And I think that when in private sector, when I worked in private sector, we just made a decision to buy those cars in public sector, you have to have 30 days of advertisement. You have to have other policies that you have to follow in procurement. Then you have to share with the public why you’re selecting and then make sure that it’s implemented correctly and then report out again after two years.

Did I make the right decision? We may think that slow, but when you have that heavy responsibility to the public, it’s worth it. Good decision making just doesn’t happen in a vacuum. It happens because you care about the responsibility you have as a mayor, as a CEO in the public and your investors. They expect that when you’re in private sector, you just don’t have that.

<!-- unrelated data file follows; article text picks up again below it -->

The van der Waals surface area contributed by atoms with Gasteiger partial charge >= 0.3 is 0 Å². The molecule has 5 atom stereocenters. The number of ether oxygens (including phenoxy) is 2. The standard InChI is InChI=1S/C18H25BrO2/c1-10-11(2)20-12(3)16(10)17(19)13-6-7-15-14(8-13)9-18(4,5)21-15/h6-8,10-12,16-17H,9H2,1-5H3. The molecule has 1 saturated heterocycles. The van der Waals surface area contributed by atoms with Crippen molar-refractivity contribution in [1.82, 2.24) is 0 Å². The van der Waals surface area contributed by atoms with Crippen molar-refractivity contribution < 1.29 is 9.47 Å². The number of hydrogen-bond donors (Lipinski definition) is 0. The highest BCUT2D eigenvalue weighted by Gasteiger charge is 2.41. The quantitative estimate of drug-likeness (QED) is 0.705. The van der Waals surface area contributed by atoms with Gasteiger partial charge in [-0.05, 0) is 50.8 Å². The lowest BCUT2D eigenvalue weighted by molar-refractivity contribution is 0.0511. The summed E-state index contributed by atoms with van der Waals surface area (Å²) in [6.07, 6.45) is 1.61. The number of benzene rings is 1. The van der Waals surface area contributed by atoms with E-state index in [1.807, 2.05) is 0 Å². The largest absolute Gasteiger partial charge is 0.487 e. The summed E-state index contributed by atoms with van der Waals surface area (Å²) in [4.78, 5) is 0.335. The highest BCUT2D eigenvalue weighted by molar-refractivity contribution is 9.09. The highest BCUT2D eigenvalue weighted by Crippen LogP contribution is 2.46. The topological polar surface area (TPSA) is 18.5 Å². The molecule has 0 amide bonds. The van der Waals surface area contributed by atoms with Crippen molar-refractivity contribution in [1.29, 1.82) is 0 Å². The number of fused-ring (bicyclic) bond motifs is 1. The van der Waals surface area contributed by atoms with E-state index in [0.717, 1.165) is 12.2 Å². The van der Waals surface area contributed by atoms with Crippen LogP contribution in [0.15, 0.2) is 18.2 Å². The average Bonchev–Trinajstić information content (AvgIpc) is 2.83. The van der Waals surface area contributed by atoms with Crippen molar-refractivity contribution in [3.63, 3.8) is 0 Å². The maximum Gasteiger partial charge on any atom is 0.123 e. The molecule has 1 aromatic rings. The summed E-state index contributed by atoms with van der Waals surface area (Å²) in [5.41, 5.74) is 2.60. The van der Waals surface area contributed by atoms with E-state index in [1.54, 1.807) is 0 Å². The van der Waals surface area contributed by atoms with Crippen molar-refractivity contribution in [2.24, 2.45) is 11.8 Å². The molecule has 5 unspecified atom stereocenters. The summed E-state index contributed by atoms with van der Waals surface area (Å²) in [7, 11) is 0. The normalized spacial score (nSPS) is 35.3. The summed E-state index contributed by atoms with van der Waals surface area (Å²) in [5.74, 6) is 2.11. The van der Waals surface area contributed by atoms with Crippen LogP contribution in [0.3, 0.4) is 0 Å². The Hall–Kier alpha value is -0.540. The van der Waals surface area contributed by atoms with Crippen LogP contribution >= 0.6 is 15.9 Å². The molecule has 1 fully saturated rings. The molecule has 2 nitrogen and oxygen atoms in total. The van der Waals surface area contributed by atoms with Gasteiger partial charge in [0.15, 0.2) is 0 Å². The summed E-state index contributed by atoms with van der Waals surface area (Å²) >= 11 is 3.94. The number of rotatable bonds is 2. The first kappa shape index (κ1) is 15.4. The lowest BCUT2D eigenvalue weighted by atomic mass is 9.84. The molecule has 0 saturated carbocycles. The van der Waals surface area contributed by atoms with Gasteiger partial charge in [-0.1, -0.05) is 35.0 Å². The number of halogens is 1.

So I just think that I’d like the residents to understand that sometimes the caution that we have when we are making decisions and implementing projects and putting in ordinances is because we want you to trust us and we want to be transparent.

David Martin: You were you said you are a young mayor. What inspired you to have a political hero?

Clarence Anthony: Wow. Political hero. There are so many of them. And I’m not just I’m not supporting that question. I just I just think that this.

David Martin: Is supposed to be one of the easy questions.

Clarence Anthony: Oh, yeah, That’s the easy question.

David Martin: Yeah.

Clarence Anthony: When I when I was sort of in grad school, I saw, you know, Maynard Jackson, for example, in Atlanta, how he changed their structure, how he was really a leader in terms of making sure that diversity of business opportunities occurred in Atlanta is a place too busy to hate. And I just always just love that fact that he believed in in that as a leader.